To compete and thrive in the 21st century, democracies, and the United States in particular, must develop new national security and economic strategies that address the geopolitics of information. In the 20th century, market capitalist democracies geared infrastructure, energy, trade, and even social policy to protect and advance that era’s key source of power—manufacturing. In this century, democracies must better account for information geopolitics across all dimensions of domestic policy and national strategy.
The purpose of this paper is to analyze how China’s new power is reaching Europe, the challenges that it poses, and the European responses to this new reality. This process has to be examined in the context of the current strategic competition between China and the U.S. and its reflection on the transatlantic relationship.
"Muller argues that ethnonationalism is the wave of the future and will result in more and more independent states, but this is not likely. One of the most destabilizing ideas throughout human history has been that every separately defined cultural unit should have its own state. Endless disruption and political introversion would follow an attempt to realize such a goal. Woodrow Wilson gave an impetus to further state creation when he argued for "national self-determination" as a means of preventing more nationalist conflict, which he believed was a cause of World War I...."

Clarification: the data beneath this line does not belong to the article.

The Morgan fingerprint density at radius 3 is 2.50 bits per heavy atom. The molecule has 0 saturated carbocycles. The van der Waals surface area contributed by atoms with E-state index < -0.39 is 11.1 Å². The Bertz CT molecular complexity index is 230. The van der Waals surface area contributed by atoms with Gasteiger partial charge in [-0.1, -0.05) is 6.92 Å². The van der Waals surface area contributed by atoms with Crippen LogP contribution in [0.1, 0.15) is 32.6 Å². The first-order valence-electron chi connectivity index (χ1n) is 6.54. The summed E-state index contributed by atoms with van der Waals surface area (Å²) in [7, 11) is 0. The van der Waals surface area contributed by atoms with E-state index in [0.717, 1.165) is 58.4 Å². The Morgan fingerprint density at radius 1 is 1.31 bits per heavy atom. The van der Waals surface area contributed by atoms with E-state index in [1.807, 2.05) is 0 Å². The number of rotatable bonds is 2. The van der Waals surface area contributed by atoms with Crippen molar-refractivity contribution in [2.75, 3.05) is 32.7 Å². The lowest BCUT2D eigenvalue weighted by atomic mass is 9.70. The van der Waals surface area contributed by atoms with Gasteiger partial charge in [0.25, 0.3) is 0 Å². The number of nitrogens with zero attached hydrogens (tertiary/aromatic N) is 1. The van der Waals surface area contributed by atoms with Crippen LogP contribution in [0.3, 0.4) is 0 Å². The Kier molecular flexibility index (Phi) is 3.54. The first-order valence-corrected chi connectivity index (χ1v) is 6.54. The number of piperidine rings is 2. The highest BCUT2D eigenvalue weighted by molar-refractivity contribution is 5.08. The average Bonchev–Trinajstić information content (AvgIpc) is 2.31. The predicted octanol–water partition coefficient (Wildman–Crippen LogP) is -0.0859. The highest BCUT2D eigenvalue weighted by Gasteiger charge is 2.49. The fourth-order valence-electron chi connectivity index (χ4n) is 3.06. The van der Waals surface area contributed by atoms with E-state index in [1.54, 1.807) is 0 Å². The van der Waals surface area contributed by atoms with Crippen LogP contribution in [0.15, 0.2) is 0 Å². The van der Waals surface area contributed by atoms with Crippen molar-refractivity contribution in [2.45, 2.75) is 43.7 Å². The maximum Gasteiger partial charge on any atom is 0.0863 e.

"As the American political system hurtles toward its quadrennial encounter with the oracle of democracy, it is worth our while to take stock of the country's place in a world beset by bewilderingly rapid change. (Heaven knows none of the candidates will bother to do this.) I want to suggest that an old yet generally neglected subject remains particularly relevant: the relationship between the size of political units and the effective scale of systems of economic production and exchange. Another way to describe this relationship is by recourse to the hoary scholarly phrase "political economy", a term of art that has unfortunately gone out of style...."